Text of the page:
Nostalgia refers to a longing for how things once were. We get nostalgic for all kinds of things considered fleeting: our grandmother's cooking, the feeling of first love, the crackle of a baseball game on the radio in summer. Or maybe reading an Archie comic that contains all three.
Americans love the circus because it has the rare ability to invoke the real memories of one's first childhood visit coupled with the nebulous cultural nostalgia of circus parades, mustachioed ringmasters and the assembled curiosities of a world made wide before one's eyes.
— Newsweek, 19 Dec. 2017
It used to be that the highlight of a trip to Paris or London was the Tuileries or Trafalgar Square. But as cities around the world have been reshaped by writers, artists, foodies, bons vivants and those who emulate them, the humming little enclaves they create are redrawing the travel map. Call it nostalgia for Greenwich Village in the Beat era or the Left Bank of the Jazz Age: tuned-in travelers are seeking out more local precincts.
— Danielle Pergament, The New York Times Style Magazine, Winter 2008
Although we now associate nostalgia with fond memory, the word was coined to refer to an unwanted medical condition. The –algia in nostalgia means "pain"; a product of New Latin, it can be found in more clinical-sounding words such as glossalgia (pain in the tongue), cranialgia (a fancy word for headache), and proctalgia (a literal pain in the behind).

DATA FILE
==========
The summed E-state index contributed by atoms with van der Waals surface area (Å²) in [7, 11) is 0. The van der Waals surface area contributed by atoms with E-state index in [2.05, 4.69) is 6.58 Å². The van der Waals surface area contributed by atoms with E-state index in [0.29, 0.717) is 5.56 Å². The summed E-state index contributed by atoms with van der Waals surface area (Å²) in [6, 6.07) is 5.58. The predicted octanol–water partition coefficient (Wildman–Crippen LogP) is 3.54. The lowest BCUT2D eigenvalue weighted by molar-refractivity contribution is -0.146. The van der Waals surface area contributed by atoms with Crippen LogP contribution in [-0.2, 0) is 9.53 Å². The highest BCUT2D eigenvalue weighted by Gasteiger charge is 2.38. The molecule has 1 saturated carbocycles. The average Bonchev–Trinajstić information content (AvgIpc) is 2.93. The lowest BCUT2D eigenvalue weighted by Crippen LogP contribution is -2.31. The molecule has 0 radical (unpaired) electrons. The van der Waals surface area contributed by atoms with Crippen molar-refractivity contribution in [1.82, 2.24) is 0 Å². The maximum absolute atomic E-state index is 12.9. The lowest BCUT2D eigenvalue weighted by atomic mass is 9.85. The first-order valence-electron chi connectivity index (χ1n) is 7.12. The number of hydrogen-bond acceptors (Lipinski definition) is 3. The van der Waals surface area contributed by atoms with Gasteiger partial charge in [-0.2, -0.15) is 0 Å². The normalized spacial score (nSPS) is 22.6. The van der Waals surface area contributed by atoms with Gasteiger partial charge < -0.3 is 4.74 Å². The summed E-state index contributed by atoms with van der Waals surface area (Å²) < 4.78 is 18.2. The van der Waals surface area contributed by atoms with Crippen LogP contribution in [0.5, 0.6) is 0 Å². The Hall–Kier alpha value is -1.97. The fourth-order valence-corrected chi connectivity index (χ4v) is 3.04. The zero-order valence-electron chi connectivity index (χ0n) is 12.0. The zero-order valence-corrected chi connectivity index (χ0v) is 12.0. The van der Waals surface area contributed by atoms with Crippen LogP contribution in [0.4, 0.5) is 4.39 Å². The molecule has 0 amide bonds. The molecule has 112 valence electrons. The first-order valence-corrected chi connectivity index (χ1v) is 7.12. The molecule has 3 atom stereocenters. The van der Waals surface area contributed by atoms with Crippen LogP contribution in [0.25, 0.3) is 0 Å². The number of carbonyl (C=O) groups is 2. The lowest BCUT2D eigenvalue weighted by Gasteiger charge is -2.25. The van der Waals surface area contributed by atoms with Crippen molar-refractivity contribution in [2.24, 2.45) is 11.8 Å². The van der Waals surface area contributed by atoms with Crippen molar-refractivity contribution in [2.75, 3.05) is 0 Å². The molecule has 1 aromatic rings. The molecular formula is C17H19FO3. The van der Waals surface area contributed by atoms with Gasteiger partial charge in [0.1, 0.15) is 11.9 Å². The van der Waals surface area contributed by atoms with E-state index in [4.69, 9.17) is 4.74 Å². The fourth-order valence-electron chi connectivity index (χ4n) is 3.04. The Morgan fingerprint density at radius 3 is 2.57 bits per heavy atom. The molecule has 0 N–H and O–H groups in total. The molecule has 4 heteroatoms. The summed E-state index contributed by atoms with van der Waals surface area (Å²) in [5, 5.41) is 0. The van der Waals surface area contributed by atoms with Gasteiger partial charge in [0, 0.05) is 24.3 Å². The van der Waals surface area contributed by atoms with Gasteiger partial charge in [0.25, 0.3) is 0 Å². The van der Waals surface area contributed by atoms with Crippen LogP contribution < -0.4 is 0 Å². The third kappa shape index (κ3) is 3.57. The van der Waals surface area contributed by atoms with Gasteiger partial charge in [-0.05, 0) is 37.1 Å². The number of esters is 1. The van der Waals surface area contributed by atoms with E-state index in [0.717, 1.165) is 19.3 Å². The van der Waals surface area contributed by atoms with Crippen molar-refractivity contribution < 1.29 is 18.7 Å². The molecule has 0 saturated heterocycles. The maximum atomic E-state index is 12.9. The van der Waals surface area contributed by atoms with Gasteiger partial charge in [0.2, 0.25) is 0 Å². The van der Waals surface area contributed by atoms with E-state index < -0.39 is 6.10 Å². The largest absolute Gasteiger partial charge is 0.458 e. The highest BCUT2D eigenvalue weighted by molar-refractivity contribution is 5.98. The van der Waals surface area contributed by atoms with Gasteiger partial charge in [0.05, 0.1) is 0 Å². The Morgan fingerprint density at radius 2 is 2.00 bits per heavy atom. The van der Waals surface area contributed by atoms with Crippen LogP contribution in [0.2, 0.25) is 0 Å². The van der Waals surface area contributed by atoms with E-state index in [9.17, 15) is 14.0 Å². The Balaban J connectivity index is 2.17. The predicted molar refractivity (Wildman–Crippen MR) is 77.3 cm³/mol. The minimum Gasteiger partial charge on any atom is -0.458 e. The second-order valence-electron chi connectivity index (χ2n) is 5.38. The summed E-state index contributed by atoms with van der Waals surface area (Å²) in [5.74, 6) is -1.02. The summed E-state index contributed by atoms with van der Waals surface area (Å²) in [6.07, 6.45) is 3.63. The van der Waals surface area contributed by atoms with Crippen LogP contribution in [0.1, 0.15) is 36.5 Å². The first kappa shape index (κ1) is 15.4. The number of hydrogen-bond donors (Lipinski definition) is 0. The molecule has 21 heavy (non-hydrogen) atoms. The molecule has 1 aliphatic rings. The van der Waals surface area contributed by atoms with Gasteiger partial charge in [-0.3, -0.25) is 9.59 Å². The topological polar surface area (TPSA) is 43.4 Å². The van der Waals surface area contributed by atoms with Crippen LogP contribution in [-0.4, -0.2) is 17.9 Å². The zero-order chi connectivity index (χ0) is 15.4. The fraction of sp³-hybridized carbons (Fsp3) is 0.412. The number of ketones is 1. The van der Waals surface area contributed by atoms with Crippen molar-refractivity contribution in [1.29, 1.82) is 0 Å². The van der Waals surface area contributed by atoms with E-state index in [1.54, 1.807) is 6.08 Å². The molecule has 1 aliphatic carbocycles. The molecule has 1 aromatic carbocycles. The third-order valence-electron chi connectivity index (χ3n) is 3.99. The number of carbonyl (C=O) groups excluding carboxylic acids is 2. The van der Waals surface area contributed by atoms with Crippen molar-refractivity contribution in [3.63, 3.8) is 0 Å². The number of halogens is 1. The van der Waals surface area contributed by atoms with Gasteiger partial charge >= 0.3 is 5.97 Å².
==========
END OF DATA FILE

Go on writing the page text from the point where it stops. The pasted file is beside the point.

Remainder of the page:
Johannes Hofer (1669–1752) was a Swiss physician who named the condition, which he identified as a mania tied to homesickness in Swiss mercenary soldiers. The nost- in nostalgia means "homecoming," and such sentimental yearning for home during field operations was viewed as a disorder of the brain, with symptoms ranging from melancholy and malnutrition to brain fever and hallucinations.
Nostalgia may be characterized in four words—sadness, sleeplessness, loss of appetite, and weakness. The nostalgic loses his gayety, his energy, and seeks isolation in order to give himself up to the one idea that pursues him, that of his country. He embellishes the memories attached to places where he was brought up, and creates an ideal world where his imagination revels with an obstinate persistence.
— Appleton's Journal, 23 May 1874
Those who received the diagnosis were frequently demeaned, and depending on the case, the treatments available could be cruel and unsympathetic. And even though deaths were attributed to nostalgia, there are indications that it was never well understood in the public consciousness:
Do you know what they say Ma'am Richards died of? " said Yuba Bill to his partner. "The doctor says she died of nostalgia," said Bill. "What blank thing is nostalgia? " asked the other. "Well, it 's a kind o' longin' to go to heaven!" Perhaps he was right.
— Bret Harte, in Tales of the Argonauts: The Writings of Bret Harte Vol. 2, 1896
Discussion of nostalgia as an ailment seemed to fall out of favor by the end of the 19th century, but soon afterward its use to describe a longing for something from the past or far away began to take hold:
I have an idea that some men are born out of their due place. Accident has cast them amid certain surroundings, but they have always a nostalgia for a home they know not. They are strangers in their birthplace, and the leafy lanes they have known from childhood or the populous streets in which they have played, remain but a place of passage.
— W. Somerset Maugham, The Moon and Sixpence, 1919
Now, is anyone else hungry for a madeleine and some tea?